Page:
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Great Hungarian discoveries: Vitamin C

Great Hungarian discoveries: Vitamin C

Vitamin C is a substance of vital importance in the human body. Until its discovery, a grave nutritional disease spread across Europe. Then a Hungarian man, Albert Szent-Györgyi discovered the remedy of scurvy: the Vitamin C. And it all happened thanks to a lucky incident…

Scurvy is a disease resulting from a lack of Vitamin C. It was first spotted among seamen, who had peculiar symptoms: their teeth loosened and bled, their limbs swelled, they felt tired easily. First they thought that the remedy was cleanness, exercise, and cheer, but by the 1700s they figured out that lemon and lime heal the symptoms. Still, on the European continent the disease was still apparent in the 1900s, the last huge epidemic broke out in 1911 in Nurnberg.

The essence of the condition was found out when a Hungarian doctor, Albert Szent-Györgyi made a groundbreaking discovery during the examination of a paprika.

Still, the discovery happened in some ironic and funny circumstances, as mentions.

First of all, the examination of paprika was made possible by sailors who made the discoveries in the 15th century. They brought paprika to the European continent in 1492. The irony in the story is that, as we have mentioned, sailors were the most vulnerable to this disease and they often suffered from this condition. And Szeged, the Hungarian city, became one of the main centres of paprika cultivation in the Carpathian Basin, where Szent-Györgyi worked as a professor in the 1930s.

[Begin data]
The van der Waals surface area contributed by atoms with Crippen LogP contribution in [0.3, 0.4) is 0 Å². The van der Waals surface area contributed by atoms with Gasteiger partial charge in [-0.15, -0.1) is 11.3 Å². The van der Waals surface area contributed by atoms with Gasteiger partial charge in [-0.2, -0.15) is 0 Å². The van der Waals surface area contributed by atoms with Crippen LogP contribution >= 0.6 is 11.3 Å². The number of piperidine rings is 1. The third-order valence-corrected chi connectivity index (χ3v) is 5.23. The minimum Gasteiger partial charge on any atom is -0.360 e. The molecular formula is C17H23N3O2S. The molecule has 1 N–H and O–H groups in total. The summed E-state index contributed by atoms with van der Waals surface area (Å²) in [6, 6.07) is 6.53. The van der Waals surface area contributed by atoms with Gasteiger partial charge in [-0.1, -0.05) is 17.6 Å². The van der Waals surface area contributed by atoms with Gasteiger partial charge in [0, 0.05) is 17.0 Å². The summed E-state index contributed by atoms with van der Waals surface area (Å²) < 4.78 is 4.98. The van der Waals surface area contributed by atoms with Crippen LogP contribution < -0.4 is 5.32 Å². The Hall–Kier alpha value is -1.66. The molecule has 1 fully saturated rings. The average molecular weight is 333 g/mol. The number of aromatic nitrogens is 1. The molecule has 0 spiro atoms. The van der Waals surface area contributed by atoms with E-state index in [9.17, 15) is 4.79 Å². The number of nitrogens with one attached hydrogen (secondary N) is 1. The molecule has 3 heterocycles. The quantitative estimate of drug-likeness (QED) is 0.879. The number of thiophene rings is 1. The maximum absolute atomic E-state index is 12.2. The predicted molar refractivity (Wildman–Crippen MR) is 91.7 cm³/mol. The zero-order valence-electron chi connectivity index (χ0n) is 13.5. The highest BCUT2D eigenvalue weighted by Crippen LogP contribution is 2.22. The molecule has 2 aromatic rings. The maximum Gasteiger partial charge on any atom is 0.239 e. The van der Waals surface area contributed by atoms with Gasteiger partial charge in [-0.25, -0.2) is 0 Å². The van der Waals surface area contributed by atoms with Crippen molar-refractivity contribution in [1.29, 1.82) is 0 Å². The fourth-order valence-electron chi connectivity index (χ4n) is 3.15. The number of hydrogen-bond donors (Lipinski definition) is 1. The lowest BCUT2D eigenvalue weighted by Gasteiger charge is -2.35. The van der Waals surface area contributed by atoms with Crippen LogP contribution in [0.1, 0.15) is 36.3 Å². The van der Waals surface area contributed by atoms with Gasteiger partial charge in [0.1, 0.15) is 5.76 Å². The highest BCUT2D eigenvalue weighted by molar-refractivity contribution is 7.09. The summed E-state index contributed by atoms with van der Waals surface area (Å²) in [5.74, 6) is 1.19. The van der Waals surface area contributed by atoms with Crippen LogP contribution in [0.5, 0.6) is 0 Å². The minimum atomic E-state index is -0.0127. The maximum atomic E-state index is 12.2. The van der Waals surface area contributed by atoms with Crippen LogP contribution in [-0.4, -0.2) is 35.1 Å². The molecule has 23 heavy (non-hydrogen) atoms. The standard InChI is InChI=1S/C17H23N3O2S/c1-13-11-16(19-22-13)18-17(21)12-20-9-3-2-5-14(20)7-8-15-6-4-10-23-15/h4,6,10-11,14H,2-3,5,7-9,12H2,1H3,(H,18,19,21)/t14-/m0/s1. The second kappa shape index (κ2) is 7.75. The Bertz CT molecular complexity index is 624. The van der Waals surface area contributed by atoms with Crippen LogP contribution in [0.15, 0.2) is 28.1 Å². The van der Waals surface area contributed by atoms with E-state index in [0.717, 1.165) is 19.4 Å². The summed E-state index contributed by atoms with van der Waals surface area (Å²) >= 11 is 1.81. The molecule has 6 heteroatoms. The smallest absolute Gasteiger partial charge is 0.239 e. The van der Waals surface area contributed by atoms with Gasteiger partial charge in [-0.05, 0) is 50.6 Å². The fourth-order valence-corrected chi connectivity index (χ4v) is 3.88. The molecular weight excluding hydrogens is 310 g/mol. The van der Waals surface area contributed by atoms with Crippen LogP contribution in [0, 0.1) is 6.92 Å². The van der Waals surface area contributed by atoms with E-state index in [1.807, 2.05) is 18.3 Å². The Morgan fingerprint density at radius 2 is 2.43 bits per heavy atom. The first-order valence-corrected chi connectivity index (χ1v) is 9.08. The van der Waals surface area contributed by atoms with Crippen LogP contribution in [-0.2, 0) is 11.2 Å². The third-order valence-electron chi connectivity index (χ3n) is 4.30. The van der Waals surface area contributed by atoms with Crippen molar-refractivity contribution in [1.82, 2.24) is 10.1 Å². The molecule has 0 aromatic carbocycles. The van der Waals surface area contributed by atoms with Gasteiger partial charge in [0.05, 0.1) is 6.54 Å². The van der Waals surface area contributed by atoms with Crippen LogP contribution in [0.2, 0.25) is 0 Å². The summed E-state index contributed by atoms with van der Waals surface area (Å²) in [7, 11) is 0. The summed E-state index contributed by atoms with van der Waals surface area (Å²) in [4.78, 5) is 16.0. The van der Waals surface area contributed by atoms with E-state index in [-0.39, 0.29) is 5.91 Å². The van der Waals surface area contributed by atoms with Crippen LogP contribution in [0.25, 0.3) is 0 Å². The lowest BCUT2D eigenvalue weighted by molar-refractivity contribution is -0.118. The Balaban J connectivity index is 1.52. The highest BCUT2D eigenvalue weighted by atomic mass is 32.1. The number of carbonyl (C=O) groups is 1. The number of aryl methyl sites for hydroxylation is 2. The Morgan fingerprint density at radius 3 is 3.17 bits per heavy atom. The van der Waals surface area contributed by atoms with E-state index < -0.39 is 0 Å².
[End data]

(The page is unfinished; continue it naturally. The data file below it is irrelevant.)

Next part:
Albert Szent-Györgyi began his studies at the Semmelweis University in 1911, then began his research in his uncle’s anatomy lab, but his studies were interrupted in 1914,when he had to serve as an army medic in World War I. After leaving the army (he purposely shot himself in the arm) he finished his studies and married Kornélia Demény. Afterwards, he began his research in Bratislava, then moved on to the University of Groningen, where his work focused on the chemistry of cellular respiration. This work landed him a position as a Rockefeller Foundation fellow at Cambridge University, where he received his PhD. Then he accepted a position in the University of Szeged, where he made the great discovery of Vitamin C.

Photo: Albert Szent-Györgyi, Wikicommons Pesti Napló képes melléklet, 1937. október 31.

So the second funny aspect of the discovery is that Szent-Györgyi did not like paprika at all. His discovery is partly a result of this. His wife packed paprika for the professor for his lunch, but he put it in his pocket, so that his wife would not scold him for not eating it. He meant to scrutinise the breathing of plant cells, but he found a compound instead: this was the Vitamin C, the lack of which substance caused scurvy. Its scientific name is antiscorbutic factor.

For the discovery, Szent-Györgyi received a Nobel Prize in Psychology or Medicine in 1937. He offered all of his Nobel prize money to Finland in 1940.

He died in Woods Hole, Massachusetts, USA on October 22,1986. He was honoured with a Google Doodle September 16, 2011, 118 years after his birth. In 2004, nine interviews were conducted with family, colleagues, and others to create a Szent-Györgyi oral history collection.

Source: Daily News Hungary

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